A few days ago The Wire posed the question of why comics like Amy Schumer, Key and Peele, and "Portlandia"'s Fred Armisen and Carrie Brownstein were submitting themselves to the Emmy nominations process as supporting performers. Surely the star of "Inside Amy Schumer" is a lead performer on the series that bears her own name, isn't she?
Turns out Emmy rules consider a variety show's cast to be all equals, so none of the performers can submit themselves as leads. But it also looked like a good strategic move, since otherwise, these performers would be competing in the lead category alongside such popular hosts as Jon Stewart and David Letterman.
Such are the strange hoops your favorite stars will have to jump through in order to compete for Emmys when the networks submit ballots to the Academy of Television Arts and Sciences on June 20, and when the Academy, in turn, announces the Emmy nominations on July 10.
It's not just the performers who have to decide how best to position themselves. So do the shows' networks. Would "True Detective" fare better as a drama series or a mini-series? (HBO will submit it as a drama, even though it could have emulated FX's "American Horror Story" and compete in the less crowded mini-series field.) Is "Shameless" a comedy or a drama? (Showtime submitted it as the former for its first three seasons, but the darker recent season is competing as the latter.) Same question for "Orange Is the New Black," which Netflix submitted as a drama to the Golden Globes but a comedy to the Emmys.
Maybe HBO was smart to keep "True Detective" out of the Mini-Series category, which now looks increasingly overstuffed. After all, even though FX has submitted "American Horror Story" as a mini-series instead of a drama for the last couple seasons, it still keeps losing out to HBO's movies ("Game Change" in 2012, "Behind the Candelabra" last year). Besides, "American Horror Story" will be competing against fellow FX show "Fargo" for mini-series trophies; woe unto the FX functionary who has to decide which of the network's two shows to favor with more promotional money and publicity. (Same to whoever at Netflix has to divvy up the Emmy promotional push behind "House of Cards" and "Orange Is the New Black," though submitting "Orange" as a comedy will keep it out of direct competition for awards against the clearly dramatic "Cards.")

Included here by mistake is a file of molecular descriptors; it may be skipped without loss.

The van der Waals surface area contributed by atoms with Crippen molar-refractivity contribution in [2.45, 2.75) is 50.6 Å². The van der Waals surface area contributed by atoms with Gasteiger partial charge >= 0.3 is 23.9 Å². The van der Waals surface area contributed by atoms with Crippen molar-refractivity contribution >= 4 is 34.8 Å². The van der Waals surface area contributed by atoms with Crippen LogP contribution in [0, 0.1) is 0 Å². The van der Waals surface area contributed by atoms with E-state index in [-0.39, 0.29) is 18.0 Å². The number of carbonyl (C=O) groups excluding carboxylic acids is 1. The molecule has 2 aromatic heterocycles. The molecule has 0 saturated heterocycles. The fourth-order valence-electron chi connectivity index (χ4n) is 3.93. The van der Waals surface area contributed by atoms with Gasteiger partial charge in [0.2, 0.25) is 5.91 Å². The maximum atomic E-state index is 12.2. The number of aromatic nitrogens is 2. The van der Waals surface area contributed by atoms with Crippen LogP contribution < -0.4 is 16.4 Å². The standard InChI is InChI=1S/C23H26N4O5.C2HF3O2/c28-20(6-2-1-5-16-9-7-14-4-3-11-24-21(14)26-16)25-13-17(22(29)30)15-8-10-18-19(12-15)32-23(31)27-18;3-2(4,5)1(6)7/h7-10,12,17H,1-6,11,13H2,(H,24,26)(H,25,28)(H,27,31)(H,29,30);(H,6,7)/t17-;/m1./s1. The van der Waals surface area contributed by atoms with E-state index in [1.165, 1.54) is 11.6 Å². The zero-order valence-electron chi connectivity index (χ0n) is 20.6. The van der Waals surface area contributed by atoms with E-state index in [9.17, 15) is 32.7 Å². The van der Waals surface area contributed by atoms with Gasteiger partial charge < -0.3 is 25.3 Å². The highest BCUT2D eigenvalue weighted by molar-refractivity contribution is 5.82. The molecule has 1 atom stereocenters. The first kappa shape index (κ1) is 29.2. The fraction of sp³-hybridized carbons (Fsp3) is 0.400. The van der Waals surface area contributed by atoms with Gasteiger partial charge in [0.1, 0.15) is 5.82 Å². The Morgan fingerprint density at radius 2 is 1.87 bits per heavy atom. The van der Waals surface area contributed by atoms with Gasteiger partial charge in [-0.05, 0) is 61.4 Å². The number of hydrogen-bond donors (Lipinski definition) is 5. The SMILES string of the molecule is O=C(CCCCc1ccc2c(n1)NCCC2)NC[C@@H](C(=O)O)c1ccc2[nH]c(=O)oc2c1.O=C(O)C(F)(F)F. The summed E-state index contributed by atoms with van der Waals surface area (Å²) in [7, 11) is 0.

New Emmy rules this year are adding further categories -- and further complications. The Academy is splitting up Best Movie or Mini-Series into two categories, but just for the program itself; performers and crew for TV movies will still be competing against their mini-series counterparts. (Also, there may now be as many as six people in each of those categories instead of five, while regular dramas and comedies are expanding their fields to include up to seven series each.) Outstanding Reality Program (an award for reality shows that aren't competitions) is splitting into two parts: Structured (shows that are format-driven, like "Mythbusters") and Unstructured (personality-driven shows like "Duck Dynasty"). And the Academy will now distinguish among voiceover performers, separating narrators from actors.
Other positioning moves that are making Emmy observers scratch their heads: Hannibal Lector portrayer Mads Mikkelsen submitted himself as a supporting player last year on "Hannibal," which may have been appropriate, given his limited screen time on the show, but this year, he seems to have noticed that his character's name is the title of the show, and he's choosing to compete as a lead. (There's a classy precedent for this move; in the 1991 Oscars, Anthony Hopkins competed as a lead actor for his portrayal of Lector in "Silence of the Lambs" and won, despite his similarly limited screen time in the film.)
Meanwhile, "The Good Wife" is coming off a game-changing season, but series regular Alan Cumming doesn't appear to be included on CBS' ballot for the show. Did he choose not to compete? Did someone at the network forget to include him?
Will all this repositioning and hoop-jumping will help shows and performers win in categories perceived to be weak? Not necessarily, but neither is the Academy likely to penalize anybody for taking advantage of quirks in the rules. After all, these oddities reflect a larger confusion –- among Academy members, networks, show creators, and viewers –- as to what defines a drama or comedy, a longform or shortform show, or a recurring series or a mini-series in this day and age. At a time when a single season of a show can take anywhere from one night to two years to air, the entire structure of television programming is in a massive state of flux. The Academy can scramble with rule changes and additional categories, but definitions of form and genre are mutating faster than the Academy can keep up.
Image courtesy of James Bridges / HBO